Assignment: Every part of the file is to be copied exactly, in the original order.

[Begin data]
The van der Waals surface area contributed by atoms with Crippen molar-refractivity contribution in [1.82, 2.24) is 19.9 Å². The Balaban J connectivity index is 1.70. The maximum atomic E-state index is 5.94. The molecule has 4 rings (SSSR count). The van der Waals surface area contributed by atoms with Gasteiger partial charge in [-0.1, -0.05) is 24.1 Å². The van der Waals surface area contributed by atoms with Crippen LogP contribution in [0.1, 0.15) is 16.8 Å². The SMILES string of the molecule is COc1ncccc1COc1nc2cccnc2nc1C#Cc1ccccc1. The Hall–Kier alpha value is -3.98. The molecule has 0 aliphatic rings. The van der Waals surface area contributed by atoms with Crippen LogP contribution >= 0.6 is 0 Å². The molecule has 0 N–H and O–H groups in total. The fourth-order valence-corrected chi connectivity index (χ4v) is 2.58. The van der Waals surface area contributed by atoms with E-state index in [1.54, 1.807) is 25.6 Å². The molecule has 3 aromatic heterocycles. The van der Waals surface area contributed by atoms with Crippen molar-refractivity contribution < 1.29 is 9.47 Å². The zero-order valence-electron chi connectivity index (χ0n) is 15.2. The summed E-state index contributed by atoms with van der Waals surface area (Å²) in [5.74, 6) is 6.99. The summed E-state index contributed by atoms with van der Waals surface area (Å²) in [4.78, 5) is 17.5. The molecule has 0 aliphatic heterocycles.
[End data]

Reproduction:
The van der Waals surface area contributed by atoms with Crippen molar-refractivity contribution in [1.82, 2.24) is 19.9 Å². The Balaban J connectivity index is 1.70. The maximum atomic E-state index is 5.94. The molecule has 4 rings (SSSR count). The van der Waals surface area contributed by atoms with Gasteiger partial charge in [-0.1, -0.05) is 24.1 Å². The van der Waals surface area contributed by atoms with Crippen LogP contribution in [0.1, 0.15) is 16.8 Å². The SMILES string of the molecule is COc1ncccc1COc1nc2cccnc2nc1C#Cc1ccccc1. The Hall–Kier alpha value is -3.98. The molecule has 0 aliphatic rings. The van der Waals surface area contributed by atoms with Crippen LogP contribution >= 0.6 is 0 Å². The molecule has 0 N–H and O–H groups in total. The fourth-order valence-corrected chi connectivity index (χ4v) is 2.58. The van der Waals surface area contributed by atoms with E-state index in [1.54, 1.807) is 25.6 Å². The molecule has 3 aromatic heterocycles. The van der Waals surface area contributed by atoms with Crippen molar-refractivity contribution < 1.29 is 9.47 Å². The zero-order valence-electron chi connectivity index (χ0n) is 15.2. The summed E-state index contributed by atoms with van der Waals surface area (Å²) in [5.74, 6) is 6.99. The summed E-state index contributed by atoms with van der Waals surface area (Å²) in [4.78, 5) is 17.5. The molecule has 0 aliphatic heterocycles.